(adj.) cloudlike, resembling a cloud; cloudy in color, not transparent; vague, confused, indistinct
Synonyms: hazy, fuzzy, cloudy, vague, murky, opaque, indeterminate
My first memory is nebulous.
(n.) One who is just a beginner at some activity requiring skill and experience
Synonyms: neophyte, tryo, trainee, apprentice
She is a novice at accounting.
(n.) extreme poverty; barrenness, insufficiency
Synonyms: destitution, want, indigence
There are countries that are in penury.
(adj.) done for show, striving to make a big impression; claiming merit or position unjustifiably; making demands on one's skill or abilities, ambitious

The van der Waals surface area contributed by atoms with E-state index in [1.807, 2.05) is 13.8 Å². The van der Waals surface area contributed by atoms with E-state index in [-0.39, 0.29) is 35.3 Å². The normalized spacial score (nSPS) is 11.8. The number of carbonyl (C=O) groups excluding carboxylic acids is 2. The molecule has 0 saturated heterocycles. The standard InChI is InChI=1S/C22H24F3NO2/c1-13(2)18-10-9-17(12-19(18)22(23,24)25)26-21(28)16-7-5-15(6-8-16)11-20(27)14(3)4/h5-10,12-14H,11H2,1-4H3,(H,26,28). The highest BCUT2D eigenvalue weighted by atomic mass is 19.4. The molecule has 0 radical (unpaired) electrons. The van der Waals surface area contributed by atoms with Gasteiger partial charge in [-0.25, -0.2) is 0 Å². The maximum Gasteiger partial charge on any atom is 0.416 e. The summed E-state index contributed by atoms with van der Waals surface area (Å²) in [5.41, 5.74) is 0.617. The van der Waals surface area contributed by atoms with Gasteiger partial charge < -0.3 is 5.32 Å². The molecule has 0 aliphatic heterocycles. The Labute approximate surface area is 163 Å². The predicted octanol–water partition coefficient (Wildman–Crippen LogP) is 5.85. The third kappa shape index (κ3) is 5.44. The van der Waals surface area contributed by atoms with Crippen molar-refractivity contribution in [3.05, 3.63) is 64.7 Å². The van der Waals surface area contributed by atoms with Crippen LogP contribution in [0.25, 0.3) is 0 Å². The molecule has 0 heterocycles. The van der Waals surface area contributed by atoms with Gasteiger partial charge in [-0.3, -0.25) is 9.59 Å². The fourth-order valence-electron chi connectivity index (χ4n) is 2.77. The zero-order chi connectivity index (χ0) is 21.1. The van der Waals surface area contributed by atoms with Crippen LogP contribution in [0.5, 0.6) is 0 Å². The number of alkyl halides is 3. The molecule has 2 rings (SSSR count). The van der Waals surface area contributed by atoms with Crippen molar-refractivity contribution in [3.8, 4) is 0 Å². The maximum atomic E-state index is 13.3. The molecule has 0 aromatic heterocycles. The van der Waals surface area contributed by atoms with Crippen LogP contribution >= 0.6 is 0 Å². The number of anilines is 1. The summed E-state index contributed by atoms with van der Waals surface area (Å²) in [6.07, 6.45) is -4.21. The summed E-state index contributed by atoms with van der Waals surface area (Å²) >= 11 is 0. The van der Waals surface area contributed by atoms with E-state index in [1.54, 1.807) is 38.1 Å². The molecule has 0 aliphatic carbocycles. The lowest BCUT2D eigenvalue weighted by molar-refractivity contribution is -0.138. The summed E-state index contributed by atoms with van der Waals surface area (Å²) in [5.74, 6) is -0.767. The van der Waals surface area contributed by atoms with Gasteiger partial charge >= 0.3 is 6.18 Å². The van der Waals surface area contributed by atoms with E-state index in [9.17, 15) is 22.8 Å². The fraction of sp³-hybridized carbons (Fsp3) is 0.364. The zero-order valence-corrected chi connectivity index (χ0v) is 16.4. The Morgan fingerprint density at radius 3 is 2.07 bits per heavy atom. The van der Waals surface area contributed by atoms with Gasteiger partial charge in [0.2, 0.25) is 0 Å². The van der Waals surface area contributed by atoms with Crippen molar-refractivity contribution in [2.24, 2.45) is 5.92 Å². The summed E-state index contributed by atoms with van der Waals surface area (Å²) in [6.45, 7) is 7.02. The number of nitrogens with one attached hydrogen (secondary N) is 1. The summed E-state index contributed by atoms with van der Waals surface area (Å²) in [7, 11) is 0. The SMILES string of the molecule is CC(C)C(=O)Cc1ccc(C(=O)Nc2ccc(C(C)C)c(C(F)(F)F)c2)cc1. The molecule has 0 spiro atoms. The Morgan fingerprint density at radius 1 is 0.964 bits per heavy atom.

Synonyms: inflated, ostentatious, affected
The new kid was pretentious the first week, then after he got comfortable and became himself again.
(v.) to review a series of facts; to sum up
Synonyms: review, summarize, sum up, go over
In a literary analysis, it is never good to recapitulate the story.
(v.) to revive, bring back to consciousness or existence
Synonyms: revitalize, reanimate, restore, reactivate
He was resuscitated after the accident.
(adj.) untidy, dirty, careless
Synonyms: unkempt, slatternly, slipshod, lax
My room is currently slovenly.
(n.) something that is assumed or taken for granted without conclusive evidence
Synonyms: assumption presumption, hypothesis
I shouldn't have made a supposition about her.
(adj.) inactive, sluggish, dull
Synonyms: sluggish, lethargic, otiose, languid
On rainy days I feel torpid, but in a good way.